Canucks Green Men

Vancouver’s Green Men draw Brad Marchand’s ire, sponsored trip to Boston for Games 3 and 4

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While the origin of their idea wasn’t very original (it came from “It’s Always Sunny in Philadelphia”), Vancouver’s Green Men provide plenty of off-the-wall antics. Hockey isn’t always a serious game in the first place, but the body suit-wearing oddballs have a way of adding absurd humor to almost any trip to the penalty box.

Naturally, the 2011 Stanley Cup finals will likely provide the largest platform for the two wacky fans yet, something that’s evident after just one game. (For one thing, they continued their tradition of referencing their opponents’ local celebrities, holding up a cardboard cutout of Beantown’s Ben Affleck in a Canucks jersey in Game 1.)

To the surprise of almost no one, the Green Men’s various antics drew the attention (and ire?) of Boston Bruins pest Brad Marchand, according to Joe Haggerty. Marchand reportedly gave the two fans a squirt from his water bottle during a trip to the box and didn’t deny that they caught his gaze (although he claimed that they didn’t affect him or his teammates).

“I tried to squirt some water in my mouth and might have missed a bit – and it got on [the Green Men],” said Marchand.

That quick exchange was enough for the 23-year-old Bruins winger to drop a few bombs on The Green Men during his meeting with the media on Friday afternoon following a full day of practice.

“They probably paid about ten grand for those seats, so they can do whatever they want,” said Marchand. “They’re not a factor. They’re just trying to seek a little piece of fame. For the most part you just ignore them. You can’t hear what they’re saying. They look like fools anyway.

“I think it’s all dumb. What are they even doing? I’m not really paying any attention to them. I’m not gonna be wearing that suit in public. People have done that forever. I don’t know why they’re anything special. They like to yell through the box. I think they’re a little embarrassed about the way they look, so they’ve got to wear those masks.”

Marchand was reportedly glad to hear the news that the Green Men will make a rather courageous trip to Boston when the series shifts to Massachusetts for Games 3 and 4. The Green Men have traveled to other playoff locales before – most notably to the guffaws of Keith Urban and Nicole Kidman in Nashville – but this time around, they’ll receive sponsorship for their journey.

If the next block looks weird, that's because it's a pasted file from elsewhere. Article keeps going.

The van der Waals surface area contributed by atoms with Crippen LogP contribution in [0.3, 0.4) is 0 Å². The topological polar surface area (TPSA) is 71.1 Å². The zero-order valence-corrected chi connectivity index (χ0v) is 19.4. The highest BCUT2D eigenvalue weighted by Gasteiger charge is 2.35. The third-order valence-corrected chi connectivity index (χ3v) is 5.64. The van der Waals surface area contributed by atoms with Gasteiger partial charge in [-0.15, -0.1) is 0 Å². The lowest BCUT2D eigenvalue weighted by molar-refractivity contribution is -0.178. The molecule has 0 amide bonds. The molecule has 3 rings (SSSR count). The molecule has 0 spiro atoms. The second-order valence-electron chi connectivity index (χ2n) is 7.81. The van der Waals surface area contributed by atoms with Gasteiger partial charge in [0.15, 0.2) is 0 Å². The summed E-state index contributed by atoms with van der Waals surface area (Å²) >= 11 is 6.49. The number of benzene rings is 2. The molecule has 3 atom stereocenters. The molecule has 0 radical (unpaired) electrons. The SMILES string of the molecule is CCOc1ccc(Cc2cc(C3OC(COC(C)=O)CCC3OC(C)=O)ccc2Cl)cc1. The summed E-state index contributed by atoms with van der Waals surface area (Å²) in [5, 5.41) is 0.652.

The pair, also known as Sully (Ryan Sullivan) and Force (Adam Forsythe), announced Friday at the UBC Robson Square skating rink — in what may have been the first press conference ever held by sports fans — that Travelzoo will foot the roughly $3,700 bill for the games in addition to airfare and hotels.

“Travelzoo was the first company that was really cool about it,” said Force of their first official sponsorship deal. “They wanted to make sure we got to Boston.”

The Green Men want fans who think they are selling out to realize up until this point the two have paid for everything on their own, with a few $200 or $300 appearance fees thrown in.

“There’s very little money out of this, all of it’s gone toward tickets so far,” Force said. “We paid $700 for the tickets for round one, so we did a bar mitzvah.”

The Green Men said that they might retire their act if the Canucks win the franchise’s first-ever Stanley Cup, although Force owned up to the possibility that they might “Peter Forsberg and completely flop back on that answer.”

It’s easy to wonder how many tricks the two diehards have left up their sleeves, so “retirement” might be wise after this year. Then again, it just won’t be as thrilling to watch away teams enter the penalty box without their distracting, hysterical presences if they do retire their skin-tight outfits, hand-stands and other routines.

Burmistrov expecting ‘weird, awkward’ return to Winnipeg

Alexander Burmistrov